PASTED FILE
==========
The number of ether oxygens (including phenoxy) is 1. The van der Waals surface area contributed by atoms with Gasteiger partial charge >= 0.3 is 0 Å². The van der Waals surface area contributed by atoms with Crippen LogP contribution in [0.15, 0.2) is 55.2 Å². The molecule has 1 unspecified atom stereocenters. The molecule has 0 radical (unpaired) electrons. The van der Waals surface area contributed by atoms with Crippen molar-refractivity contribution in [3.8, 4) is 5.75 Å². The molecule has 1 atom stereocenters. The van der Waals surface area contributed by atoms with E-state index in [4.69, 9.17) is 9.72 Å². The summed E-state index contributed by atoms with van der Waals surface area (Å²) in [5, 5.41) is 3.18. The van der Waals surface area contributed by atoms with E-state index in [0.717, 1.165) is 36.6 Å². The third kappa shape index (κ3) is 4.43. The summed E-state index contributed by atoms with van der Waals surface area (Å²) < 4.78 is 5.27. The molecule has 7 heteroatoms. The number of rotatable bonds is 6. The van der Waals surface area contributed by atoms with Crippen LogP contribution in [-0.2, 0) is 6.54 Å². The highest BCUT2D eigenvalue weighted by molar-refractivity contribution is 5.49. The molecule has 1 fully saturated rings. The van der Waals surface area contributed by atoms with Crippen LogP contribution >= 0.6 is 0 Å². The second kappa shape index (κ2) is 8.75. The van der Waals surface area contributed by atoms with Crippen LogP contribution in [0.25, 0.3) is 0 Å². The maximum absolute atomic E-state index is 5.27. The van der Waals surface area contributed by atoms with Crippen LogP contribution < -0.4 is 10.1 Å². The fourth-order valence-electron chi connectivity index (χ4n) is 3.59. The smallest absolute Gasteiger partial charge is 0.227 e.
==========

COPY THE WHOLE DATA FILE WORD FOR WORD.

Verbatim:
The number of ether oxygens (including phenoxy) is 1. The van der Waals surface area contributed by atoms with Gasteiger partial charge >= 0.3 is 0 Å². The van der Waals surface area contributed by atoms with Crippen LogP contribution in [0.15, 0.2) is 55.2 Å². The molecule has 1 unspecified atom stereocenters. The molecule has 0 radical (unpaired) electrons. The van der Waals surface area contributed by atoms with Crippen molar-refractivity contribution in [3.8, 4) is 5.75 Å². The molecule has 1 atom stereocenters. The van der Waals surface area contributed by atoms with E-state index in [4.69, 9.17) is 9.72 Å². The summed E-state index contributed by atoms with van der Waals surface area (Å²) in [5, 5.41) is 3.18. The van der Waals surface area contributed by atoms with E-state index in [0.717, 1.165) is 36.6 Å². The third kappa shape index (κ3) is 4.43. The summed E-state index contributed by atoms with van der Waals surface area (Å²) < 4.78 is 5.27. The molecule has 7 heteroatoms. The number of rotatable bonds is 6. The van der Waals surface area contributed by atoms with Crippen LogP contribution in [-0.2, 0) is 6.54 Å². The highest BCUT2D eigenvalue weighted by molar-refractivity contribution is 5.49. The molecule has 1 fully saturated rings. The van der Waals surface area contributed by atoms with Crippen LogP contribution >= 0.6 is 0 Å². The second kappa shape index (κ2) is 8.75. The van der Waals surface area contributed by atoms with Crippen LogP contribution in [0.25, 0.3) is 0 Å². The maximum absolute atomic E-state index is 5.27. The van der Waals surface area contributed by atoms with Crippen LogP contribution < -0.4 is 10.1 Å². The fourth-order valence-electron chi connectivity index (χ4n) is 3.59. The smallest absolute Gasteiger partial charge is 0.227 e.